Between 1828-31 Ranke pursued his lonely, sincere, and
path-breaking studies, in the Italian peninsula where
Metternich's influence had the power to open every door except
those in the Vatican.
Most of these archived sources had not been seriously accessed
by any historical scholar in the past and Ranke's researches in
Vienna and the Italian peninsula provided the material for some
of the most respected historical writing of the age.
The Prussian authority sought to employ Ranke's talents, for a
time, in the editorship of the
Historische-Politische-Zeitschrift, a periodical that was
intended to help to defend the Prussian Government against the
rising tide of liberal and democratic opinion. In this role,
which lasted some four years, Ranke produced some of the best
political thought that had appeared in the Germanies for a long
time. Two famous essays The Great Powers, which surveys
great power rivalry, and A Political Conversation, which
treats with the nature of the state and its relationship with the
citizen, date from this period.
A talent for historical and political scholarship proved,
however, to be somewhat ill matched to the intended task of
impairing the effectiveness of the expression of democratic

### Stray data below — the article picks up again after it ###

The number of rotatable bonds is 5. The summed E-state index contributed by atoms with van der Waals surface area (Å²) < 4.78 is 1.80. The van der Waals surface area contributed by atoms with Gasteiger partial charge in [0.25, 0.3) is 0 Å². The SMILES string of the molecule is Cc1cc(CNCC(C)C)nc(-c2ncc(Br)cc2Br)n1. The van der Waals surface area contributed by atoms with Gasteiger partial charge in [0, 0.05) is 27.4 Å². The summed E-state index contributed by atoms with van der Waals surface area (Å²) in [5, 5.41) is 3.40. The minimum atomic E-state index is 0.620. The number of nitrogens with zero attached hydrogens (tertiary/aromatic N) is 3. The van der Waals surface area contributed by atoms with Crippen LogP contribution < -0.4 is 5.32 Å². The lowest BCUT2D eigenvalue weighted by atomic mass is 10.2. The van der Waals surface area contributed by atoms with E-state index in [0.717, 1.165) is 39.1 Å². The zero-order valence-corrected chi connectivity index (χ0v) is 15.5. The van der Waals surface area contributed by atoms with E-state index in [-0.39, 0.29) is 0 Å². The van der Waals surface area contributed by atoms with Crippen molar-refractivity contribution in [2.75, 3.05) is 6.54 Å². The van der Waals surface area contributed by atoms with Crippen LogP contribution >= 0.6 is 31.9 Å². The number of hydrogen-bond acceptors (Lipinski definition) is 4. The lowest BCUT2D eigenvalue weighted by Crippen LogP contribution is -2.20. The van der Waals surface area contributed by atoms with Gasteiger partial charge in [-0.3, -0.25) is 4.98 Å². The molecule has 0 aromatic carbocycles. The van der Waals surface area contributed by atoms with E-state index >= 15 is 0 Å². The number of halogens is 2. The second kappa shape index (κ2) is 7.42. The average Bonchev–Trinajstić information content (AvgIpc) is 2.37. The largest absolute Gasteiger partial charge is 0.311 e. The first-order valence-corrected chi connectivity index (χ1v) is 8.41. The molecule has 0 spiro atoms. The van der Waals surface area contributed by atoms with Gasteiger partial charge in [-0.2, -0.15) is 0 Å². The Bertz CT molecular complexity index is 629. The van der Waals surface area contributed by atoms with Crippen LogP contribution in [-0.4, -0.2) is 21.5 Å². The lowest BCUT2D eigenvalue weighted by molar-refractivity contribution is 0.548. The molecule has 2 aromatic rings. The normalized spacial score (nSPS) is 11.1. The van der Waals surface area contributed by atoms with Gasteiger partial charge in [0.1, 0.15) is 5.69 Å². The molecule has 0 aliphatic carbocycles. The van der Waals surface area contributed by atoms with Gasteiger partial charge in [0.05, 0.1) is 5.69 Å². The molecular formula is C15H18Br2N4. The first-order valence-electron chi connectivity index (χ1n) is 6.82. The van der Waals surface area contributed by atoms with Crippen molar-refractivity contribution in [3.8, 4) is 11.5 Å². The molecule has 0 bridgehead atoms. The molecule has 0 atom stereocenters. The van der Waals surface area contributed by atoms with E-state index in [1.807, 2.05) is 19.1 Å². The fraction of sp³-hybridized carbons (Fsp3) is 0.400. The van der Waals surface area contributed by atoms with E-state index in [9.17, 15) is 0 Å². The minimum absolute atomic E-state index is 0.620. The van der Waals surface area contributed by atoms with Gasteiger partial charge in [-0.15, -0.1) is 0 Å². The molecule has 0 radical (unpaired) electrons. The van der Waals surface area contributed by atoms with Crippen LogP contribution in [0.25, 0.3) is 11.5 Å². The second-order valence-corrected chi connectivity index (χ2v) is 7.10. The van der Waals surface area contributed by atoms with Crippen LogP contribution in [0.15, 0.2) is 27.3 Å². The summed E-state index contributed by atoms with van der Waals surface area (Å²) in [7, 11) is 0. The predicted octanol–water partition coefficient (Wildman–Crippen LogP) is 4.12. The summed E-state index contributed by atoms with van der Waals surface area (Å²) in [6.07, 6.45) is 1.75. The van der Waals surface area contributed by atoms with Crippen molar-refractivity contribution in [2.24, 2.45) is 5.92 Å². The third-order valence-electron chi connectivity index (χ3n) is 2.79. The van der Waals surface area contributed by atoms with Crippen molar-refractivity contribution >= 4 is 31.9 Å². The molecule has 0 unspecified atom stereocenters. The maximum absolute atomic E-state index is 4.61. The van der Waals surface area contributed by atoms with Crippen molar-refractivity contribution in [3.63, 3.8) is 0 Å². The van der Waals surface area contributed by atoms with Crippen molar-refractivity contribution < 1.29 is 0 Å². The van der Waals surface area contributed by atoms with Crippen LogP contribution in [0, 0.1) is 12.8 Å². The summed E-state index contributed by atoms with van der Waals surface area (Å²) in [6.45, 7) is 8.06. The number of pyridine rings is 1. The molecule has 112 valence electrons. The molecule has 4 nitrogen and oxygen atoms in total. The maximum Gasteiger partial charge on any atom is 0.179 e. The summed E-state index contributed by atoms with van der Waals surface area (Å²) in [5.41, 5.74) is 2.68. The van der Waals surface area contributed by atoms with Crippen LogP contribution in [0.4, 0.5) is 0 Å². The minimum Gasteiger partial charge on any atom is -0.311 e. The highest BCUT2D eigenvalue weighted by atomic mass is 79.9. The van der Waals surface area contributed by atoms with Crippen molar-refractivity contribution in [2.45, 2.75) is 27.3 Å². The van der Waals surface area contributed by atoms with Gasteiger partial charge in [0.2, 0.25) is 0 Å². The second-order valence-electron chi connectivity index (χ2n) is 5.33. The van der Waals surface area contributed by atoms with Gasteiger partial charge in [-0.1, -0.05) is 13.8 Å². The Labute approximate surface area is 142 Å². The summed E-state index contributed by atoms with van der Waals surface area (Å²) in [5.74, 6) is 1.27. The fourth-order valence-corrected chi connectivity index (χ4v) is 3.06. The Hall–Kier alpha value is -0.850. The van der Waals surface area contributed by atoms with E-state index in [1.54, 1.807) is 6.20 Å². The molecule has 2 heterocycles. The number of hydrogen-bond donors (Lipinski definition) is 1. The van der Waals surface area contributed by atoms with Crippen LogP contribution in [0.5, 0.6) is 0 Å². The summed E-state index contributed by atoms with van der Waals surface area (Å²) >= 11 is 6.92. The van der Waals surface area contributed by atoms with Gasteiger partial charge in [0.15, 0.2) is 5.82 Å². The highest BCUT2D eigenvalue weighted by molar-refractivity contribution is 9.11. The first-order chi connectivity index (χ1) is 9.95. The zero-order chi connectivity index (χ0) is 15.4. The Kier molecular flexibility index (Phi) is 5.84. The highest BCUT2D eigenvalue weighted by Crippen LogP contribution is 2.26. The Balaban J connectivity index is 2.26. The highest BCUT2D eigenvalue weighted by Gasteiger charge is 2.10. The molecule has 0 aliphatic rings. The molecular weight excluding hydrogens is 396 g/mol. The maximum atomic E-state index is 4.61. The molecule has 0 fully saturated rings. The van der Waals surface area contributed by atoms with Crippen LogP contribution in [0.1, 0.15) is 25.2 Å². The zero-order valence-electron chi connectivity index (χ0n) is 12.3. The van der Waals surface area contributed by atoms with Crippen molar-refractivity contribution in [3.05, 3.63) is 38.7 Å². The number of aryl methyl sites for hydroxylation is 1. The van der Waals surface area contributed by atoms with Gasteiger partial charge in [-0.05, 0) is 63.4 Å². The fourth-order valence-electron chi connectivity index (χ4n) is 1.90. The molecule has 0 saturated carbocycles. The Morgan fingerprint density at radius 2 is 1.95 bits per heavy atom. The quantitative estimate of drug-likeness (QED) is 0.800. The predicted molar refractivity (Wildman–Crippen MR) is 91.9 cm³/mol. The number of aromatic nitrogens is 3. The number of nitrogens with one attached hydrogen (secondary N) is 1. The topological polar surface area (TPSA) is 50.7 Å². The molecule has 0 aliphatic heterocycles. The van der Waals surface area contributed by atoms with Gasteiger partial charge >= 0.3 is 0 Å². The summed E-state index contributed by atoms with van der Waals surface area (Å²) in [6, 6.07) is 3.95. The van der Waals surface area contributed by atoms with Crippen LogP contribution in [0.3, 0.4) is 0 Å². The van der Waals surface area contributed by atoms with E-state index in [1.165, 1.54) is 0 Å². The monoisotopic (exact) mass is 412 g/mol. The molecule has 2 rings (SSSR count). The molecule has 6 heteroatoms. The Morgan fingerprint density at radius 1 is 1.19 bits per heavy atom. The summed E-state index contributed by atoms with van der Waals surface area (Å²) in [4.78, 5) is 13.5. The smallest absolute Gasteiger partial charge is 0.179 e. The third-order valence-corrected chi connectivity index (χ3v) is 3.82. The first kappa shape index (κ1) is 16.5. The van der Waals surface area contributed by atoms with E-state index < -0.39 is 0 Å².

Ranke was thus able to return to historical study and
His subsequent works cover the histories of the major European
countries and include the History of the Popes During the 16th
and 17th Centuries (1834-36), History of the Reformation in
Germany (1839-47), Civil Wars and Monarchy in France in the 16th
and 17th Centuries (1852).
He was awarded the security, and much enhanced salary, of a
full professorship in Berlin in 1837 and was appointed as
Prussian historiographer by King Frederick William IV in
He died in May, 1886 at the age of 91; the last ten years of
his life having been given over to a Weltgeschichte
(universal history) that Ranke had been able to bring, over nine
volumes, to the end of the 15th century at the time of
As a historian, Ranke attempted to put aside prevailing
theories and prejudices and by the scrupulous use of primary
sources to present an unvarnished picture of the facts.
Nevertheless, because he viewed political power as the principal
agent in history he tended to emphasize political history,
dwelling upon the deeds of kings and leaders and ignoring
economic and social forces.
A famous educator, he introduced the seminar as a method of
teaching history and trained a generation of influential
scholars. Since Ranke's time the seminar method of teaching
history has become very widely adopted.
At the time of his death Ranke was regarded as the foremost
historian in the world. Ranke's method of historicism has largely
pioneered the modern insistence on rigorously analyzing firsthand
documentation. He has variously been described as "The greatest
German historian", "The father of the objective writing of
history", and "The founder of the science of history."
Ranke does occasionally adopt a literary approach in his
writing of history that tends to build up to a presentation of
historical climaxes and also to build up certain historical
figures whose contributions are deemed to be particularly
significant. This adds to the readability and the drama of
Ranke's works but it may not be strictly true that such literary
effectiveness is fully in line with history "as it had really